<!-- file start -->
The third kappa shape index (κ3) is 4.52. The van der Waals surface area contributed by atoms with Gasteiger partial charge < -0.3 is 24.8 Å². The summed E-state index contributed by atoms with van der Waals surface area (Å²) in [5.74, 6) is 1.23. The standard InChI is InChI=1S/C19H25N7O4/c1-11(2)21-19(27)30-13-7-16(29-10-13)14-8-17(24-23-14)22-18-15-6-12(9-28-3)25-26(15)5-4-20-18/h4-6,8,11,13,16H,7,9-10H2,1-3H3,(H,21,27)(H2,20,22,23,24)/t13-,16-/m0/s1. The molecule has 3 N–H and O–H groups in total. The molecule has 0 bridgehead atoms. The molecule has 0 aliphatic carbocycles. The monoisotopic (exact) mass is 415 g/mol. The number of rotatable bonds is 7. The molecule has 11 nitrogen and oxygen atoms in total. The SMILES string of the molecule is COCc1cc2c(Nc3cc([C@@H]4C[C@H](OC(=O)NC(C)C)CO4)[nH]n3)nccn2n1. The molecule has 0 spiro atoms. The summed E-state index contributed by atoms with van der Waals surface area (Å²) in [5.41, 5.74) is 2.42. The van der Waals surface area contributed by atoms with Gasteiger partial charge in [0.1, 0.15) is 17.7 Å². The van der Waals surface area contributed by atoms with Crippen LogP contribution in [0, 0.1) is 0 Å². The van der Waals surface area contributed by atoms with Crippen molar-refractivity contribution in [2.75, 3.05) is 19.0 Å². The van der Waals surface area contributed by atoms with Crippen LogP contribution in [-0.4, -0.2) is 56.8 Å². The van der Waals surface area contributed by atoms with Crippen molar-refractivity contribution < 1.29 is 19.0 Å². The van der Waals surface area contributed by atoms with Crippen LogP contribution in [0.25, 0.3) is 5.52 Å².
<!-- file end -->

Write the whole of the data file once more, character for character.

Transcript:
The third kappa shape index (κ3) is 4.52. The van der Waals surface area contributed by atoms with Gasteiger partial charge < -0.3 is 24.8 Å². The summed E-state index contributed by atoms with van der Waals surface area (Å²) in [5.74, 6) is 1.23. The standard InChI is InChI=1S/C19H25N7O4/c1-11(2)21-19(27)30-13-7-16(29-10-13)14-8-17(24-23-14)22-18-15-6-12(9-28-3)25-26(15)5-4-20-18/h4-6,8,11,13,16H,7,9-10H2,1-3H3,(H,21,27)(H2,20,22,23,24)/t13-,16-/m0/s1. The molecule has 3 N–H and O–H groups in total. The molecule has 0 bridgehead atoms. The molecule has 0 aliphatic carbocycles. The monoisotopic (exact) mass is 415 g/mol. The number of rotatable bonds is 7. The molecule has 11 nitrogen and oxygen atoms in total. The SMILES string of the molecule is COCc1cc2c(Nc3cc([C@@H]4C[C@H](OC(=O)NC(C)C)CO4)[nH]n3)nccn2n1. The molecule has 0 spiro atoms. The summed E-state index contributed by atoms with van der Waals surface area (Å²) in [5.41, 5.74) is 2.42. The van der Waals surface area contributed by atoms with Gasteiger partial charge in [0.1, 0.15) is 17.7 Å². The van der Waals surface area contributed by atoms with Crippen LogP contribution in [0, 0.1) is 0 Å². The van der Waals surface area contributed by atoms with Crippen molar-refractivity contribution in [2.75, 3.05) is 19.0 Å². The van der Waals surface area contributed by atoms with Crippen LogP contribution in [-0.4, -0.2) is 56.8 Å². The van der Waals surface area contributed by atoms with Crippen molar-refractivity contribution < 1.29 is 19.0 Å². The van der Waals surface area contributed by atoms with Crippen LogP contribution in [0.25, 0.3) is 5.52 Å².